LA County unravels a web of child care fraud

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LA County unravels a web of child care fraud

When Los Angeles County began to explore data mining to help track fraud in its California Work Opportunity and Responsibility to Kids Child Care Program, it was daunted by the complexity of the scams it faced.

The county’s Department of Public Social Services (DPSS) began to see signs of escalating collusion among providers and recipients in the program, which helps low-income families pay for child care services so parents can go to work.

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“The collusion occurs between the care providers and the recipient, and then it expands like a web,” said Michael Sylvester II, assistant director of the county’s Bureau of Contract and Technical Services.

In a typical fraud scenario, an unlicensed provider takes care of many children in a home setting. Kickbacks might flow from a provider to a care recipient or from provider to provider across large and small networks.

Another common scheme is for a provider to receive CalWORKs money when kids are actually in free after-school child care or at home. “That person is really not providing child care,” Sylvester said. “Instead, they are taking the child care fees and divvying them up in many different ways.”

More and more of the collusion is driven by fraud rings. Identifying the size and scope of those networks provided an incentive to increase the county’s investment in an anti-fraud data-mining solution.

“The rings can get pretty big,” Sylvester said, adding that the county’s original goal was to find out how far the criminal networks extended. To do so, officials launched the Data Mining Solution (DMS) for Child Care Welfare Fraud Detection.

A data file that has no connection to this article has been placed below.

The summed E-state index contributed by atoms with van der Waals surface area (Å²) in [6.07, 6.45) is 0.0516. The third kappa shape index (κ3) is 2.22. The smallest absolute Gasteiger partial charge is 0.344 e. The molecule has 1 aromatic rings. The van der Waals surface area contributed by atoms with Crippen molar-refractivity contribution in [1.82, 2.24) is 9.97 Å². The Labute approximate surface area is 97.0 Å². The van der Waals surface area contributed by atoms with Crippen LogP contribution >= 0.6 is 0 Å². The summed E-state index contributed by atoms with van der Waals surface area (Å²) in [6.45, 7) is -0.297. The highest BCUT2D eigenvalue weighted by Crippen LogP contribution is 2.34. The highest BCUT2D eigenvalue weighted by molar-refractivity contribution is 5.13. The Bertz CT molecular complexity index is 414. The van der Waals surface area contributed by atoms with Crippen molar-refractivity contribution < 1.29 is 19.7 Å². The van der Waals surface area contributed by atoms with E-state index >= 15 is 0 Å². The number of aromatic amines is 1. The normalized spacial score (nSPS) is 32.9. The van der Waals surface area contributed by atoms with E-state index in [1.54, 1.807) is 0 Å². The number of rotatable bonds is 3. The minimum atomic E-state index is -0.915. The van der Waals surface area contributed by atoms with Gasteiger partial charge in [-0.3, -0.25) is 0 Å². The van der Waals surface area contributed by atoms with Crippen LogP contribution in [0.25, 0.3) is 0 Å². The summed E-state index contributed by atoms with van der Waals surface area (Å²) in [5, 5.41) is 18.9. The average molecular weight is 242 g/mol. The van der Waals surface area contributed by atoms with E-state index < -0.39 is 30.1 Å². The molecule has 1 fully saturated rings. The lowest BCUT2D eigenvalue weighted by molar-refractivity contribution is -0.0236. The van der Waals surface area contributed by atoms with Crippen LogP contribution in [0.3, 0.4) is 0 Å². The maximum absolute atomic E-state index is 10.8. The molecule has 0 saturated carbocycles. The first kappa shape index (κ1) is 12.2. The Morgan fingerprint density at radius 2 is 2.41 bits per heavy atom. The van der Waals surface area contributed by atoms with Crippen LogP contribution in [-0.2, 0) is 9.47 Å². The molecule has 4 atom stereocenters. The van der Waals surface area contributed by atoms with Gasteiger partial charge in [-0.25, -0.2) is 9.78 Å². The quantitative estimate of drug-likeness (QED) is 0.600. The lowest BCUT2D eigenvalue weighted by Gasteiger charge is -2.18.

DPSS drew on the SAS Fraud Framework for Government to build a platform that ties together data mining, social network analysis and rules management applications. The county’s data is maintained in a secure cloud hosted by the company’s Advanced Analytics Lab for State and Local Government.

The social networking analytics have helped the county drill down into program data and begin to identify fraud networks. Via a dashboard, investigators can pull up data on providers, families using the providers, the work locations and the phone numbers of people tied to those locations.

“You start to see how the linkages spawn off,” Sylvester said. “This lets our investigators really drill into the data, open it up and find out, my goodness, there are 10 others associated with that beneficiary.”

The county also developed a triage unit to analyze alerts and funnel suspected fraud cases to investigators. The triggers are activated by business rules showing potential fraudulent activity, such as a person reporting income paid in cash or an unusually long distance between a beneficiary’s home and the child care site.

So far, the system has had a positive financial impact, said Sylvester, who estimates that the the project has cut time to prosecute fraud investigations by 18 months and generated millions in annual cost savings. It has also led to hundreds of fraud referrals to county caseworkers, leading to cost avoidance savings throughout the department.

Looking a few years down the road, Sylvester predicts that data mining and other tools will continue to improve investigators’ ability to find new data sources that will help them stay in front of their casework. Some of those sources might eventually include external public- and private-sector data.

“Realizing you have huge data stores with information in them that can be pulled out and put together, it’s incumbent on all of us to find ways to put them in the budget and enable investigators who are really working hard to catch perpetrators,” Sylvester said.

About the Author

Paul McCloskey is senior editor of GCN. A former editor-in-chief of both GCN and FCW, McCloskey was part of Federal Computer Week's founding editorial staff.

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